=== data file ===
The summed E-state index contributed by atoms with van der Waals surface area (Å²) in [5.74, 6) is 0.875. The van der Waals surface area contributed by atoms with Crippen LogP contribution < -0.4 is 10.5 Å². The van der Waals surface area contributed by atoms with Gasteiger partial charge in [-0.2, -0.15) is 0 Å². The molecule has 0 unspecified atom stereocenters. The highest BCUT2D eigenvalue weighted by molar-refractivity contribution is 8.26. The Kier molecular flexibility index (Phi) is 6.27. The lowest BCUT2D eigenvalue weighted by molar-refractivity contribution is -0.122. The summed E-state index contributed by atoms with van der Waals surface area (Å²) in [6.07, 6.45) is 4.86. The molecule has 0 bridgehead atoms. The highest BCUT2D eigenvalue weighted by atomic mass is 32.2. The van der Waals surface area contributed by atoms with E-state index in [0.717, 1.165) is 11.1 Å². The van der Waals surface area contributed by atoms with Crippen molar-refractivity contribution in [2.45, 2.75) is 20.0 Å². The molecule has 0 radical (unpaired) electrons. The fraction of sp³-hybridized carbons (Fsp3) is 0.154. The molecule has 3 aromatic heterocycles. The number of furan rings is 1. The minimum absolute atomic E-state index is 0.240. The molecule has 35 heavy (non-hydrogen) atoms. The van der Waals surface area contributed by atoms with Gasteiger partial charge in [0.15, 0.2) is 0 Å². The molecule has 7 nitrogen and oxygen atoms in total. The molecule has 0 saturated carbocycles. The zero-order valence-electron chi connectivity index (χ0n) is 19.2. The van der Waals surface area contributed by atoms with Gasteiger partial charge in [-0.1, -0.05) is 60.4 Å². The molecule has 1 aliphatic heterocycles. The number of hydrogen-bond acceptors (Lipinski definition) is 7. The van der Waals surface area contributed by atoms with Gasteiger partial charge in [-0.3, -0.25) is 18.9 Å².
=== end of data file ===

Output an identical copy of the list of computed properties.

The summed E-state index contributed by atoms with van der Waals surface area (Å²) in [5.74, 6) is 0.875. The van der Waals surface area contributed by atoms with Crippen LogP contribution < -0.4 is 10.5 Å². The van der Waals surface area contributed by atoms with Gasteiger partial charge in [-0.2, -0.15) is 0 Å². The molecule has 0 unspecified atom stereocenters. The highest BCUT2D eigenvalue weighted by molar-refractivity contribution is 8.26. The Kier molecular flexibility index (Phi) is 6.27. The lowest BCUT2D eigenvalue weighted by molar-refractivity contribution is -0.122. The summed E-state index contributed by atoms with van der Waals surface area (Å²) in [6.07, 6.45) is 4.86. The molecule has 0 bridgehead atoms. The highest BCUT2D eigenvalue weighted by atomic mass is 32.2. The van der Waals surface area contributed by atoms with E-state index in [0.717, 1.165) is 11.1 Å². The van der Waals surface area contributed by atoms with Crippen molar-refractivity contribution in [2.45, 2.75) is 20.0 Å². The molecule has 0 radical (unpaired) electrons. The fraction of sp³-hybridized carbons (Fsp3) is 0.154. The molecule has 3 aromatic heterocycles. The number of furan rings is 1. The minimum absolute atomic E-state index is 0.240. The molecule has 35 heavy (non-hydrogen) atoms. The van der Waals surface area contributed by atoms with Gasteiger partial charge in [0.15, 0.2) is 0 Å². The molecule has 7 nitrogen and oxygen atoms in total. The molecule has 0 saturated carbocycles. The zero-order valence-electron chi connectivity index (χ0n) is 19.2. The van der Waals surface area contributed by atoms with Gasteiger partial charge in [-0.1, -0.05) is 60.4 Å². The molecule has 1 aliphatic heterocycles. The number of hydrogen-bond acceptors (Lipinski definition) is 7. The van der Waals surface area contributed by atoms with Gasteiger partial charge in [-0.3, -0.25) is 18.9 Å².